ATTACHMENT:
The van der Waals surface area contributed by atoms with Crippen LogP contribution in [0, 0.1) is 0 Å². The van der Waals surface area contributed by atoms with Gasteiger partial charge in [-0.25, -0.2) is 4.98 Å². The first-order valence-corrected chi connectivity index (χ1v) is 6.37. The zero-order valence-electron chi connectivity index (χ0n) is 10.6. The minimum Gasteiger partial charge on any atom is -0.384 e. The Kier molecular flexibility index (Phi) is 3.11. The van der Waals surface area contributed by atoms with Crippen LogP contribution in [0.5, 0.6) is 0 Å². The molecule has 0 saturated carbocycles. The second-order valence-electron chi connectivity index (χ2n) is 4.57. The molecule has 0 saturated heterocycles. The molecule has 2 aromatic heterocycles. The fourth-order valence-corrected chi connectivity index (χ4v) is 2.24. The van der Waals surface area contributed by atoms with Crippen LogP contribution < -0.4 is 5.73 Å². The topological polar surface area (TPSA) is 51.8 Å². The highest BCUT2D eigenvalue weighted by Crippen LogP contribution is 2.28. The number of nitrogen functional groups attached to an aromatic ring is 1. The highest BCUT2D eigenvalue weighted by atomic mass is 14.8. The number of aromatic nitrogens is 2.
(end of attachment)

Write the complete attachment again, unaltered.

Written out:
The van der Waals surface area contributed by atoms with Crippen LogP contribution in [0, 0.1) is 0 Å². The van der Waals surface area contributed by atoms with Gasteiger partial charge in [-0.25, -0.2) is 4.98 Å². The first-order valence-corrected chi connectivity index (χ1v) is 6.37. The zero-order valence-electron chi connectivity index (χ0n) is 10.6. The minimum Gasteiger partial charge on any atom is -0.384 e. The Kier molecular flexibility index (Phi) is 3.11. The van der Waals surface area contributed by atoms with Crippen LogP contribution in [0.5, 0.6) is 0 Å². The molecule has 0 saturated carbocycles. The second-order valence-electron chi connectivity index (χ2n) is 4.57. The molecule has 0 saturated heterocycles. The molecule has 2 aromatic heterocycles. The fourth-order valence-corrected chi connectivity index (χ4v) is 2.24. The van der Waals surface area contributed by atoms with Crippen LogP contribution < -0.4 is 5.73 Å². The topological polar surface area (TPSA) is 51.8 Å². The highest BCUT2D eigenvalue weighted by Crippen LogP contribution is 2.28. The number of nitrogen functional groups attached to an aromatic ring is 1. The highest BCUT2D eigenvalue weighted by atomic mass is 14.8. The number of aromatic nitrogens is 2.